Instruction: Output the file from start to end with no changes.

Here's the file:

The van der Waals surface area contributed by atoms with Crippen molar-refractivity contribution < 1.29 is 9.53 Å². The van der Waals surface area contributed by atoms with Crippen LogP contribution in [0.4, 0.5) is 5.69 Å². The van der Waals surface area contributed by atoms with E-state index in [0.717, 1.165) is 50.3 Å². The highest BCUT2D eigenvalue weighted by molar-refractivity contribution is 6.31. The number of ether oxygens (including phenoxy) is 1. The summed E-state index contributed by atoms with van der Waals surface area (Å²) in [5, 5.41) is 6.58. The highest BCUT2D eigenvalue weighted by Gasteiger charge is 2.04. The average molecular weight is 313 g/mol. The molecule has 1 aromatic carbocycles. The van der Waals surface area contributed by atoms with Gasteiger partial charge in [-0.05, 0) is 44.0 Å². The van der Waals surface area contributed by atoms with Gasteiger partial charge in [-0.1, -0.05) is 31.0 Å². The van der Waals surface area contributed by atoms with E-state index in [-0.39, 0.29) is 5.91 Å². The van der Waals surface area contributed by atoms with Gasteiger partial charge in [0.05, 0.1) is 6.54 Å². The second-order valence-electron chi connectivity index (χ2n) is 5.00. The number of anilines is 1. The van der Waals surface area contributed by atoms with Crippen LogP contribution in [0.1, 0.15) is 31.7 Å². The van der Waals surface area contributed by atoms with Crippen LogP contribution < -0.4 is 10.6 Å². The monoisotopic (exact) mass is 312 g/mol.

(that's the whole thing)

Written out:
The van der Waals surface area contributed by atoms with Crippen molar-refractivity contribution < 1.29 is 9.53 Å². The van der Waals surface area contributed by atoms with Crippen LogP contribution in [0.4, 0.5) is 5.69 Å². The van der Waals surface area contributed by atoms with E-state index in [0.717, 1.165) is 50.3 Å². The highest BCUT2D eigenvalue weighted by molar-refractivity contribution is 6.31. The number of ether oxygens (including phenoxy) is 1. The summed E-state index contributed by atoms with van der Waals surface area (Å²) in [5, 5.41) is 6.58. The highest BCUT2D eigenvalue weighted by Gasteiger charge is 2.04. The average molecular weight is 313 g/mol. The molecule has 1 aromatic carbocycles. The van der Waals surface area contributed by atoms with Gasteiger partial charge in [-0.05, 0) is 44.0 Å². The van der Waals surface area contributed by atoms with Gasteiger partial charge in [-0.1, -0.05) is 31.0 Å². The van der Waals surface area contributed by atoms with E-state index in [-0.39, 0.29) is 5.91 Å². The van der Waals surface area contributed by atoms with Gasteiger partial charge in [0.05, 0.1) is 6.54 Å². The second-order valence-electron chi connectivity index (χ2n) is 5.00. The number of anilines is 1. The van der Waals surface area contributed by atoms with Crippen LogP contribution in [0.1, 0.15) is 31.7 Å². The van der Waals surface area contributed by atoms with Crippen LogP contribution < -0.4 is 10.6 Å². The monoisotopic (exact) mass is 312 g/mol.